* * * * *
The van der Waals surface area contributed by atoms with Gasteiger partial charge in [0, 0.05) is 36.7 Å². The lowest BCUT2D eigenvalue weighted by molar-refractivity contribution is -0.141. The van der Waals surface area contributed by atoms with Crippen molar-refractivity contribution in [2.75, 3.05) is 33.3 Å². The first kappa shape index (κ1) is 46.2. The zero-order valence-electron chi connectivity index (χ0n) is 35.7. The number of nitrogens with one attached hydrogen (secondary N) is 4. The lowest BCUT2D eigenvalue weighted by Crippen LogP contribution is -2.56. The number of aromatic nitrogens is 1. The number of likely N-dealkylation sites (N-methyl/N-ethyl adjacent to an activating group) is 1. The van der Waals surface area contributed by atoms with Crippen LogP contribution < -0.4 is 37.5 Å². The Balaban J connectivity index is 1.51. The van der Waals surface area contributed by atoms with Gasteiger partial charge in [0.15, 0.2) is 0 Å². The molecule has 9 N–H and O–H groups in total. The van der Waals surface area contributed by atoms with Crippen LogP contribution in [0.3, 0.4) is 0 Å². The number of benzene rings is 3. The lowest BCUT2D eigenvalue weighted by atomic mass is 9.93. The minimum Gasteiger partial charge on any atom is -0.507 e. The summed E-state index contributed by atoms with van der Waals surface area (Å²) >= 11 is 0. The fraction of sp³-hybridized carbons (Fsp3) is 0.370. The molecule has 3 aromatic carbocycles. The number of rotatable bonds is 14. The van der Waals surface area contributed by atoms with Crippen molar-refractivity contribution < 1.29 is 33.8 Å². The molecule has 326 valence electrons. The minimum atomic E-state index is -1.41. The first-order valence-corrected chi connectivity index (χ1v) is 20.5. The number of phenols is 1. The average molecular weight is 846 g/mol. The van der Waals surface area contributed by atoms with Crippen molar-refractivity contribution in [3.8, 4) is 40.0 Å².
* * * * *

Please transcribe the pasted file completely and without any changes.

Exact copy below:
The van der Waals surface area contributed by atoms with Gasteiger partial charge in [0, 0.05) is 36.7 Å². The lowest BCUT2D eigenvalue weighted by molar-refractivity contribution is -0.141. The van der Waals surface area contributed by atoms with Crippen molar-refractivity contribution in [2.75, 3.05) is 33.3 Å². The first kappa shape index (κ1) is 46.2. The zero-order valence-electron chi connectivity index (χ0n) is 35.7. The number of nitrogens with one attached hydrogen (secondary N) is 4. The lowest BCUT2D eigenvalue weighted by Crippen LogP contribution is -2.56. The number of aromatic nitrogens is 1. The number of likely N-dealkylation sites (N-methyl/N-ethyl adjacent to an activating group) is 1. The van der Waals surface area contributed by atoms with Crippen LogP contribution < -0.4 is 37.5 Å². The Balaban J connectivity index is 1.51. The van der Waals surface area contributed by atoms with Gasteiger partial charge in [0.15, 0.2) is 0 Å². The molecule has 9 N–H and O–H groups in total. The van der Waals surface area contributed by atoms with Crippen LogP contribution in [0.3, 0.4) is 0 Å². The number of benzene rings is 3. The lowest BCUT2D eigenvalue weighted by atomic mass is 9.93. The minimum Gasteiger partial charge on any atom is -0.507 e. The summed E-state index contributed by atoms with van der Waals surface area (Å²) >= 11 is 0. The fraction of sp³-hybridized carbons (Fsp3) is 0.370. The molecule has 3 aromatic carbocycles. The number of rotatable bonds is 14. The van der Waals surface area contributed by atoms with Crippen molar-refractivity contribution < 1.29 is 33.8 Å². The molecule has 326 valence electrons. The minimum atomic E-state index is -1.41. The first-order valence-corrected chi connectivity index (χ1v) is 20.5. The number of phenols is 1. The average molecular weight is 846 g/mol. The van der Waals surface area contributed by atoms with Crippen molar-refractivity contribution in [3.8, 4) is 40.0 Å².